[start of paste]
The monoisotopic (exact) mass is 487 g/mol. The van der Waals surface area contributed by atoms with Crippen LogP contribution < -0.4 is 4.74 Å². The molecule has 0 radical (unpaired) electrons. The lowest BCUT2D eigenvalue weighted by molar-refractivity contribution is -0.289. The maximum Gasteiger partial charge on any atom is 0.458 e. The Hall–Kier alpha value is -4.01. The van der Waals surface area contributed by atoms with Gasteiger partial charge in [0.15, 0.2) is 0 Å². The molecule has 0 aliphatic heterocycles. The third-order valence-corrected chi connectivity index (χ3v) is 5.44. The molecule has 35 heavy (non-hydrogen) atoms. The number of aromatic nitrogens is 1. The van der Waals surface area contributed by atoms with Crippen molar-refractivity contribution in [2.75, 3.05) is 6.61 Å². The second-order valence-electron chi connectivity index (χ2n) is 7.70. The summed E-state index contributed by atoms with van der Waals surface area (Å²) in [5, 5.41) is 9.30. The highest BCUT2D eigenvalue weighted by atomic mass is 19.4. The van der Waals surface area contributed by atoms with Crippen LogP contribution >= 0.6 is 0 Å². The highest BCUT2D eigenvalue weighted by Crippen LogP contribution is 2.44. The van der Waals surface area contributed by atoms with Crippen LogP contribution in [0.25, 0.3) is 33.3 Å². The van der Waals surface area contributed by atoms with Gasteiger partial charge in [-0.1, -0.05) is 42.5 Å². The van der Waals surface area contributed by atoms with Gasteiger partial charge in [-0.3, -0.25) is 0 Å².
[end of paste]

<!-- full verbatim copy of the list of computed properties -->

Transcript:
The monoisotopic (exact) mass is 487 g/mol. The van der Waals surface area contributed by atoms with Crippen LogP contribution < -0.4 is 4.74 Å². The molecule has 0 radical (unpaired) electrons. The lowest BCUT2D eigenvalue weighted by molar-refractivity contribution is -0.289. The maximum Gasteiger partial charge on any atom is 0.458 e. The Hall–Kier alpha value is -4.01. The van der Waals surface area contributed by atoms with Gasteiger partial charge in [0.15, 0.2) is 0 Å². The molecule has 0 aliphatic heterocycles. The third-order valence-corrected chi connectivity index (χ3v) is 5.44. The molecule has 35 heavy (non-hydrogen) atoms. The number of aromatic nitrogens is 1. The van der Waals surface area contributed by atoms with Crippen molar-refractivity contribution in [2.75, 3.05) is 6.61 Å². The second-order valence-electron chi connectivity index (χ2n) is 7.70. The summed E-state index contributed by atoms with van der Waals surface area (Å²) in [5, 5.41) is 9.30. The highest BCUT2D eigenvalue weighted by atomic mass is 19.4. The van der Waals surface area contributed by atoms with Crippen LogP contribution >= 0.6 is 0 Å². The highest BCUT2D eigenvalue weighted by Crippen LogP contribution is 2.44. The van der Waals surface area contributed by atoms with Crippen LogP contribution in [0.25, 0.3) is 33.3 Å². The van der Waals surface area contributed by atoms with Gasteiger partial charge in [-0.1, -0.05) is 42.5 Å². The van der Waals surface area contributed by atoms with Gasteiger partial charge in [-0.3, -0.25) is 0 Å².